These days, media attention as it relates to sustainable seems to be on obvious areas like oil and gas. That said, we shouldn’t forget about industries that are more directly relevant to what people do on a daily basis. For instance, photography is an important pastime and hobby that many enjoy.
And more than just a means through which people capture their lives’ most precious moments, it’s an industry. That means we should take a look at its environmental impacts.
So far, the camera industry has been relatively shy of sustainability coverage. If you’re wondering how the makers of the world’s most popular cameras look at sustainability, keep reading.
Big-Name Photography Brands Called Out For Not Being Sustainable
In the past, companies like Sony and Panasonic have been labeled as unsustainable by several sources including the Center for Sustainable Organizations. As a result, these companies have set up initiatives they (hopefully) plan to follow.
Sony and Panasonic React To Make Their Businesses More Sustainable
Consequently, Sony has announced it will power 100% of its worldwide operations with renewable energy sources by 2040.
And currently, the company powers 100% of its European operations with renewable resources. Additionally, Panasonic wants to eliminate all of its greenhouse gas emissions by 2050.
Canon Has Been Tackling Sustainability For Almost 30 Years
Many of these newer initiatives tend to evoke suspicion about greenwashing among consumers, but Canon’s commitment to sustainability goes back almost 30 years. Since 1990, the company has been collecting copier toner cartridges with the intent to recycle.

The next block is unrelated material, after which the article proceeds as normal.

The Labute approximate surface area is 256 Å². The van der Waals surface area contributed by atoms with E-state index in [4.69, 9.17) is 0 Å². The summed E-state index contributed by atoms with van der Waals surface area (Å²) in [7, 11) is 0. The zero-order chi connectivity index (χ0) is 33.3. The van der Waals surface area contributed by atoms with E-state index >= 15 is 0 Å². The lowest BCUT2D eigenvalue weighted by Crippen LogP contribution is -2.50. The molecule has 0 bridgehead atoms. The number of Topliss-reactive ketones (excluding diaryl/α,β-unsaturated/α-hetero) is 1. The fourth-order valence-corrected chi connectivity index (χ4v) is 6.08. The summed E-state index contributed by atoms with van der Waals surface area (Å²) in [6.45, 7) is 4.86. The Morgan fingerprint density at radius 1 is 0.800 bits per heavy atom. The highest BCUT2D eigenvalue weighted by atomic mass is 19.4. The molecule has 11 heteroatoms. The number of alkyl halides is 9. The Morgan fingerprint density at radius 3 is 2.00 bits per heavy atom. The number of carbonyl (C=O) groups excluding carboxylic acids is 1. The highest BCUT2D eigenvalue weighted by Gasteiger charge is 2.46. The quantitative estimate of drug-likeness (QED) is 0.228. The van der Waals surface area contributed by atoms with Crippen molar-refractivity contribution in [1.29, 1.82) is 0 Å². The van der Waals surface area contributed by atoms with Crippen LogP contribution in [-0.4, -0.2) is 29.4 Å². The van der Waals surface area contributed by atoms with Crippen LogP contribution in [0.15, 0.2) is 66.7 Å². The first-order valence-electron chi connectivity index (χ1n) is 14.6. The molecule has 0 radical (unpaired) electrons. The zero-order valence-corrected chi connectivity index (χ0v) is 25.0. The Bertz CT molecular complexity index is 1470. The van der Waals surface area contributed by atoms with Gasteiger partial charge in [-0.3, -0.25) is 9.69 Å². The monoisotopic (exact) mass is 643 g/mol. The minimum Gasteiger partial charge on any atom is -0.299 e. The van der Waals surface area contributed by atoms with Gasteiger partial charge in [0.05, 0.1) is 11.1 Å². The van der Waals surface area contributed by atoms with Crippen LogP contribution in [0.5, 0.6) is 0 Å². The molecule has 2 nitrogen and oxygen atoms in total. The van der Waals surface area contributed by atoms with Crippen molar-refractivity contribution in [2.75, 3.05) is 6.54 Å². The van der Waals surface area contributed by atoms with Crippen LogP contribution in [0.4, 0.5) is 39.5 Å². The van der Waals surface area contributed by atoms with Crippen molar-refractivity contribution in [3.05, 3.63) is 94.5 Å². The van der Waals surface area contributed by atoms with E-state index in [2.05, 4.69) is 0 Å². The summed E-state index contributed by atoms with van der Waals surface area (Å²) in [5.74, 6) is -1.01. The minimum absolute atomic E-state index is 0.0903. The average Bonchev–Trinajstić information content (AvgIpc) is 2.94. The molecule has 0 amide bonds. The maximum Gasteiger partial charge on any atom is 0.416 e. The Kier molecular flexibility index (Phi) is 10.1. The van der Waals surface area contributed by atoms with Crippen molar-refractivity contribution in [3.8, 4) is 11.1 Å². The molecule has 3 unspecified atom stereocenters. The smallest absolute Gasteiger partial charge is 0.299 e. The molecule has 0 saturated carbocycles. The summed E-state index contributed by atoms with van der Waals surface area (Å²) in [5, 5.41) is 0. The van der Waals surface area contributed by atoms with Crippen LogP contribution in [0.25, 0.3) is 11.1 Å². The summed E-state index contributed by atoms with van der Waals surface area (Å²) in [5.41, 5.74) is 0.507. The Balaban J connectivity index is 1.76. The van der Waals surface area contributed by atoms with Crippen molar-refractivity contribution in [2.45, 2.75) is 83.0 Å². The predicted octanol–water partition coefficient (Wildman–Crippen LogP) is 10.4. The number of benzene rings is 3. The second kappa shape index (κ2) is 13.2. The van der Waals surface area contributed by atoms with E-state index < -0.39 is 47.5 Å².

And more recently, aside from its work in cameras, the company has been developing lighter, more compact versions of its printers and projectors that use less power.
Smaller Players Also Look To Make Photography More Sustainable
But efforts to make photography a more sustainable business aren’t just coming from huge companies; startups are getting involved too.
Take, for instance, Lomography, a film upstart hailing from Vienna, which recently announced the release of its new camera, the LomoMod No. 1.
The company makes most of its camera parts out of cardboard. And although the other main feature, the liquid-fill lens, is made of plastic, the camera body is all cardboard, flat-packed to be assembled at home.
The flat packing also minimizes space taken up, reducing the amount of packaging required to hold it.
Though photography is far from being one of the most unsustainable industries, companies that are prioritizing sustainability are allowing it to stay that way.
Whether it’s small photography companies or brands that have become household names, their continued commitment to sustainability will hopefully allow consumers to continue to capture the most important moments in their lives without taking a toll on the environment.